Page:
MySQL High Availability and Scalability - Replication

MySQL Replication enables users to cost-effectively deliver application performance, scalability and high availability. Many of the world's most trafficked web properties like eBay, Facebook, Tumblr, Twitter and YouTube rely on MySQL Replication to elastically scale-out beyond the capacity constraints of a single instance, enabling them to serve hundreds of millions of users and handle exponential growth.

By mirroring data between instances, MySQL replication is also the most common approach to delivering High Availability (HA) for MySQL databases. In addition, the MySQL replication utilities can automatically detect and recover from failures, allowing users to maintain service in the event of outages or planned maintenance.

With the release of MySQL 5.6, a number of enhancements have been made to MySQL Replication, delivering higher levels of data integrity, performance, automation and application flexibility.

With the introduction of GTIDs and MySQL Replication Utilities2 in MySQL 5.6, configuration, monitoring and management of replication becomes much easier and robust – for example, it introduces the automated promotion of a slave to master in the event that the original Master fails.

When you are using GTIDs for replication, you do not need (or want) to include MASTER_LOG_FILE or MASTER_LOG_POS options in the CHANGE MASTER TO statement used to direct a slave to replicate from a given master; in place of these options, it is necessary only to enable the MASTER_AUTO_POSITION option introduced in MySQL 5.6.5.

The following are for old version before 5.6

Things to do for database replication during backup

1.      Start a session on the master by connecting to it with the command-line client, and flush all tables and block write statements by executing the FLUSH TABLES WITH READ LOCK statement:

2.           mysql> FLUSH TABLES WITH READ LOCK;

Leave the client from which you issued the FLUSH TABLES statement running so that the read lock remains in effect. If you exit the client, the lock is released.

3.      In a different session on the master, use the SHOW MASTER STATUS statement to determine the current binary log file name and position:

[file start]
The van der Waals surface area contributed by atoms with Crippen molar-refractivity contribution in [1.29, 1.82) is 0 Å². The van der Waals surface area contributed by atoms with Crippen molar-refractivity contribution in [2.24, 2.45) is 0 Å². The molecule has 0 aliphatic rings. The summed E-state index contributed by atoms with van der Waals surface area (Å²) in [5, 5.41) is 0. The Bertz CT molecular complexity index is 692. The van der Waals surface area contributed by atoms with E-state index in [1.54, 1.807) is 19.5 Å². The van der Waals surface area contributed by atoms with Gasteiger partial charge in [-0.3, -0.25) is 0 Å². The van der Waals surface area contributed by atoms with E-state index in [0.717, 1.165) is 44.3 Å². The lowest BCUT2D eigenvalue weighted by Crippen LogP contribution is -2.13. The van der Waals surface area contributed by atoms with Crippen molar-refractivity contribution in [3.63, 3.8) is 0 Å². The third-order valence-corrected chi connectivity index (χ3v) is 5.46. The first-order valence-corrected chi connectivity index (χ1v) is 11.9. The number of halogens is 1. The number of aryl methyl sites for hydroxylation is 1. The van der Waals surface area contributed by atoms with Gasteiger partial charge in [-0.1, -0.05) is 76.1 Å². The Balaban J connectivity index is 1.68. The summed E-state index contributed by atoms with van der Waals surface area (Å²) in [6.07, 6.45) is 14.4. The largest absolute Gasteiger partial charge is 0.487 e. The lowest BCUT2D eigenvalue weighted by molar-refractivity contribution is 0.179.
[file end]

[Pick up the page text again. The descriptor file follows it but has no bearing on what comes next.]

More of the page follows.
4.           mysql > SHOW MASTER STATUS;
           | File             | Position | Binlog_Do_DB | Binlog_Ignore_DB |
           | mysql-bin.000003 | 73       | test         | manual,mysql     |
            Keep a copy of this status for replication
  1. backup as before using mysqldump (in a different session from the locking session)
  2. after  backup is done, in the client where you acquired the read lock, release the lock:
           mysql> UNLOCK TABLES;
           Alternatively, exit the first session to release the read lock.


Steps to restart MySQL replication slave

in /etc/my.cnf

(for convenience next time)

make sure max_allowed_packet the same as master to avoid trouble
mysql>show variables like "max%";

You can

mysql>set GLOBAL max_allowed_packet=1G;
or just put
in /etc/my.cnf
(for convenience next time)
(sometimes need to exit mysql client and enter mysql client again to avoid cache problem)

mysql>stop slave;
to make sure slave is not running

drop database i88;
create database i88;
use i88;

SET foreign_key_checks = 0;

restore your data such as:
source slave.sql (in mysql client)
mysql  < slave.sql

SET foreign_key_checks = 1;

change master to MASTER_HOST='', MASTER_USER='replication_account', MASTER_PASSWORD='password', MASTER_LOG_FILE='mysql-bin.000638', MASTER_LOG_POS=308586121;

start the slave in the end:

mysql>start slave;

mysql> show slave status;

( just to confirm it is running)


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